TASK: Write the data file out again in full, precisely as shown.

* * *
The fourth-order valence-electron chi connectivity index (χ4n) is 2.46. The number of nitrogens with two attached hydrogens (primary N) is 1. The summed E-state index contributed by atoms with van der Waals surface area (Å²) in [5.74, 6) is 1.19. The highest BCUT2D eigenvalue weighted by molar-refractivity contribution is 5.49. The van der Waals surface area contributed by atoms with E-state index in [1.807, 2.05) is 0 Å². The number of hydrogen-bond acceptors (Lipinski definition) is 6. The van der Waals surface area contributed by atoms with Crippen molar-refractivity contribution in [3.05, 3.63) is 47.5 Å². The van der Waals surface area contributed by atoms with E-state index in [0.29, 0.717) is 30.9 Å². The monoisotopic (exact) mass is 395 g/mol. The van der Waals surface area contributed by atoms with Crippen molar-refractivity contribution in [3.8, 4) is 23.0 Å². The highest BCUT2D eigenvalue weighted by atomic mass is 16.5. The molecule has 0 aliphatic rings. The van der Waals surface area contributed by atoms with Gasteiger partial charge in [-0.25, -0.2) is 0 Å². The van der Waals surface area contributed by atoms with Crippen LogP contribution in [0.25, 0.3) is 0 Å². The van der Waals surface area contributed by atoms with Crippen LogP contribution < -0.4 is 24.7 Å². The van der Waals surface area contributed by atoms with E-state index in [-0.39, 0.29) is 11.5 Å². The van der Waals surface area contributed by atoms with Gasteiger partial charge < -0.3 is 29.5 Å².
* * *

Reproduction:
The fourth-order valence-electron chi connectivity index (χ4n) is 2.46. The number of nitrogens with two attached hydrogens (primary N) is 1. The summed E-state index contributed by atoms with van der Waals surface area (Å²) in [5.74, 6) is 1.19. The highest BCUT2D eigenvalue weighted by molar-refractivity contribution is 5.49. The van der Waals surface area contributed by atoms with E-state index in [1.807, 2.05) is 0 Å². The number of hydrogen-bond acceptors (Lipinski definition) is 6. The van der Waals surface area contributed by atoms with Crippen molar-refractivity contribution in [3.05, 3.63) is 47.5 Å². The van der Waals surface area contributed by atoms with E-state index in [0.29, 0.717) is 30.9 Å². The monoisotopic (exact) mass is 395 g/mol. The van der Waals surface area contributed by atoms with Crippen molar-refractivity contribution in [3.8, 4) is 23.0 Å². The highest BCUT2D eigenvalue weighted by atomic mass is 16.5. The molecule has 0 aliphatic rings. The van der Waals surface area contributed by atoms with Gasteiger partial charge in [-0.25, -0.2) is 0 Å². The van der Waals surface area contributed by atoms with Crippen LogP contribution in [0.25, 0.3) is 0 Å². The van der Waals surface area contributed by atoms with Crippen LogP contribution < -0.4 is 24.7 Å². The van der Waals surface area contributed by atoms with E-state index in [-0.39, 0.29) is 11.5 Å². The van der Waals surface area contributed by atoms with Gasteiger partial charge < -0.3 is 29.5 Å².